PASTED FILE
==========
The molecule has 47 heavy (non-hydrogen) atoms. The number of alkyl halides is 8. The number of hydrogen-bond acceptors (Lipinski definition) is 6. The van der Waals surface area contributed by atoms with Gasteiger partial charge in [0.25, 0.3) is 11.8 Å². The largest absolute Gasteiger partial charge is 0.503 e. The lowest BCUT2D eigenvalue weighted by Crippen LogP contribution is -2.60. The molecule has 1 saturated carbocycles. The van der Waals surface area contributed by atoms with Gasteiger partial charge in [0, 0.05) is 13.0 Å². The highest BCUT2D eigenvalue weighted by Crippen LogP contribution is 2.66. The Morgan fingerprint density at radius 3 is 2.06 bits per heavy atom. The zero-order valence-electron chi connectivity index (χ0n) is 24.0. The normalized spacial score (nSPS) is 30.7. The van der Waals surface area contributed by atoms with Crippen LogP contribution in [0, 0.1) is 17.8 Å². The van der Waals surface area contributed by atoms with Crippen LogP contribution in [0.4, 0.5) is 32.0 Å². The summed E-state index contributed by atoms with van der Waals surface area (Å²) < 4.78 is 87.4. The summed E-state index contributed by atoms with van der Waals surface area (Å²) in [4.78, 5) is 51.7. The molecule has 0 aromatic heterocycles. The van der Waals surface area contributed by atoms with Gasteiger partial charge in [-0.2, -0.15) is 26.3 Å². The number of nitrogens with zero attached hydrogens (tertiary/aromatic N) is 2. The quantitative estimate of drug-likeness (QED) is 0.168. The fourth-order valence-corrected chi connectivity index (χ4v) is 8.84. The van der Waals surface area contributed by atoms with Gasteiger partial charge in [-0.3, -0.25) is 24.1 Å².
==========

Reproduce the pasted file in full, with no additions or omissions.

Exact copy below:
The molecule has 47 heavy (non-hydrogen) atoms. The number of alkyl halides is 8. The number of hydrogen-bond acceptors (Lipinski definition) is 6. The van der Waals surface area contributed by atoms with Gasteiger partial charge in [0.25, 0.3) is 11.8 Å². The largest absolute Gasteiger partial charge is 0.503 e. The lowest BCUT2D eigenvalue weighted by Crippen LogP contribution is -2.60. The molecule has 1 saturated carbocycles. The van der Waals surface area contributed by atoms with Gasteiger partial charge in [0, 0.05) is 13.0 Å². The highest BCUT2D eigenvalue weighted by Crippen LogP contribution is 2.66. The Morgan fingerprint density at radius 3 is 2.06 bits per heavy atom. The zero-order valence-electron chi connectivity index (χ0n) is 24.0. The normalized spacial score (nSPS) is 30.7. The van der Waals surface area contributed by atoms with Crippen LogP contribution in [0, 0.1) is 17.8 Å². The van der Waals surface area contributed by atoms with Crippen LogP contribution in [0.4, 0.5) is 32.0 Å². The summed E-state index contributed by atoms with van der Waals surface area (Å²) < 4.78 is 87.4. The summed E-state index contributed by atoms with van der Waals surface area (Å²) in [4.78, 5) is 51.7. The molecule has 0 aromatic heterocycles. The van der Waals surface area contributed by atoms with Gasteiger partial charge in [-0.2, -0.15) is 26.3 Å². The number of nitrogens with zero attached hydrogens (tertiary/aromatic N) is 2. The quantitative estimate of drug-likeness (QED) is 0.168. The fourth-order valence-corrected chi connectivity index (χ4v) is 8.84. The van der Waals surface area contributed by atoms with Gasteiger partial charge in [-0.3, -0.25) is 24.1 Å².